Our own Hayden Godfrey has already discussed what the Brew-Crew’s front office could offer the Blue Jays in return for Happ’s services. However, to complete the exercise, Milwaukee would offer Luis Ortiz, Jake Gatwood, and Larry Ernesto, according to the Darvish model.
Luis Ortiz was mentioned in Hayden’s aforementioned article, and he may be an attractive prospect to the Blue Jays. The righty, according to Fangraphs, has an above average fastball and slider—with an average-to-slightly-above-average curveball and change. Playing in his age-22 season in Double-A, the right-handed hurler has posted a 4.41 ERA, 3.98 FIP, 9.37 K/9, and 2.94 BB/9 in twelve games and seven starts.
Ortiz has posted decent line drive and ground ball rates of 18.3% and 45.1%, respectively. Finally, his 11.5% HR/FB rate suggests that his ERA should dip down in the later months of the year. His xFIP currently sits at 3.60, which gives a good picture of where his ERA may drop to by the end of the year.
While the prospect is listed as a 2018 ETA, his year in Double-A suggests that he still needs time. However, with more time out of the bullpen this year it seems the Brewers view him as a bullpen option later this year.
More from Jays Journal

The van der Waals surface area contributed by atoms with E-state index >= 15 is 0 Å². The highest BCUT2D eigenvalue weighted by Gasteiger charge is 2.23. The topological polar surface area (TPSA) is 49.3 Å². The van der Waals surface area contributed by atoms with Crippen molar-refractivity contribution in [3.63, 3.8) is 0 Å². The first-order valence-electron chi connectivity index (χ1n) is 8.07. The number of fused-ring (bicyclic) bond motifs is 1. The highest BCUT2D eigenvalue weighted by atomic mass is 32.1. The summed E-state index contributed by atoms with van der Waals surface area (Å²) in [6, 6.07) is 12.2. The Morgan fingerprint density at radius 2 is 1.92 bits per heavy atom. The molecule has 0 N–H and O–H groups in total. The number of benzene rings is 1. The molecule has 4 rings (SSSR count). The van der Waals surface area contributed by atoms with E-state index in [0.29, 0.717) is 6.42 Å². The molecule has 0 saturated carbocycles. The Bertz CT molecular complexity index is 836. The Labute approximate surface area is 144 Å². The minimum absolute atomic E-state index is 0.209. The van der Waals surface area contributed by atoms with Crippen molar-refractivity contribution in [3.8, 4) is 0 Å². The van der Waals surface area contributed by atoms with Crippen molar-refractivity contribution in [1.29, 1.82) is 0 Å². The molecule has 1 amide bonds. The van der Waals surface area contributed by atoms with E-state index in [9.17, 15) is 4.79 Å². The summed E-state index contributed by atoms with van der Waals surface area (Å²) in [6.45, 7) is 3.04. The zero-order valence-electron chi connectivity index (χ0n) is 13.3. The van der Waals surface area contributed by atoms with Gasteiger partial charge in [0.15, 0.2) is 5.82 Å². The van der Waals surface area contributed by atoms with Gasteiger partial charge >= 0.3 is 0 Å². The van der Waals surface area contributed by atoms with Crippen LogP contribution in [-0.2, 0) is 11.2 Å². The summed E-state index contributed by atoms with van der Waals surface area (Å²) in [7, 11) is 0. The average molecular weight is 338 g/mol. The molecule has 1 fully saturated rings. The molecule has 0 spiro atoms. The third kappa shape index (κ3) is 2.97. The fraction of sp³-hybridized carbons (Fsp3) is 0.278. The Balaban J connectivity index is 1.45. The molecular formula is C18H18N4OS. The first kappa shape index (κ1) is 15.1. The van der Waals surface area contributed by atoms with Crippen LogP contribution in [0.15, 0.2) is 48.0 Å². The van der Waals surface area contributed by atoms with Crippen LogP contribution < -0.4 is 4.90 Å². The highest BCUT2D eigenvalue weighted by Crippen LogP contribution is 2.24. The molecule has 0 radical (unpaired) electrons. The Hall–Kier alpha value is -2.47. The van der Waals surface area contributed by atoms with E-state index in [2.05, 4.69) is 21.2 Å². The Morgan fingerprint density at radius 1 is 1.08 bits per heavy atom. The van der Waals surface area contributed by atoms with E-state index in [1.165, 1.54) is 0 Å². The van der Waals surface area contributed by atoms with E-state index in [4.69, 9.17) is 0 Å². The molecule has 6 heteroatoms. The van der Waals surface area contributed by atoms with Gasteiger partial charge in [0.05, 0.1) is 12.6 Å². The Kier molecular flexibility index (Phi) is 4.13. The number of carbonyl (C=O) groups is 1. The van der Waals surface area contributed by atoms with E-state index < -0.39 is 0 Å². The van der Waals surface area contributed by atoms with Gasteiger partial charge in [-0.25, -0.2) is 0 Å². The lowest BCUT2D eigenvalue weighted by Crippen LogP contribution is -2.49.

- Blue Jays: Adam Cimber, the unlikely decision King
- Toronto Blue Jays: Has the Shift Killed Kevin Gausman’s 2022 Cy Young Hopes?
- Blue Jays: What Yusei Kikuchi’s latest stumble should mean
- Blue Jays: Alek Manoah on pace to succeed in possible postseason
- Blue Jays: Bradley Zimmer has carved himself a valuable role
Jake Gatewood is a significantly less enticing prospect than Luis Ortiz. The 22-year-old is a former first round pick by the Brewers, and he has failed, somewhat, to meet that potential. The prospect plays a mixture of first base and shortstop—and he is the first player I’ve ever seen listed as a 1B/SS.
Through 80 games in double-A this year, Gatewood has hit for a .248/.301/.446 slash line with a .331 wOBA and 106 WRC+. Gatewood’s wOBA and WRC+ confirms what is evident—he is a remarkably average player.
The Brewers prospect’s strikeout and walk rates are also very concerning, through 332 plate appearances he has posted an awful 29.5% K-rate and 6.6% BB-rate. Finally, with a poor 3.7 speed rating, he should not be expected to add much on the defensive side of the ball at short—which is confirmed by his 12 errors in 52 games.
Finally, to complete the final trade in this exercise, the Brewers would sweeten the pot with an outfielder, Larry Ernesto. The seventeen year old is playing just his first year in professional ball, assigned to rookie ball this year. The outfielder has hit for a .264/.322/.418 slash line with a .352 wOBA and 107 WRC+.
While he is still very young, and this should be taken into account, his strikeout and walk numbers are terrible, posting a 31.4% K-rate and 6.6% BB-rate. Finally, he has decent speed with a 6.6 speed score, but has been untrustworthy on the base paths, scoring a -1.0 wSB.
While these these trades may never be rumoured, confirmed, or even discussed, the type of return for J.A. Happ should be clear. Obviously with different farm systems—that aren’t as strong as the Dodgers—the Blue Jays would differently ranked prospects. As well, some teams may value Happ less than they valued Darvish. Regardless of all of this, hopefully Blue Jays fans now have a better understanding of what Happ may pull in the open market.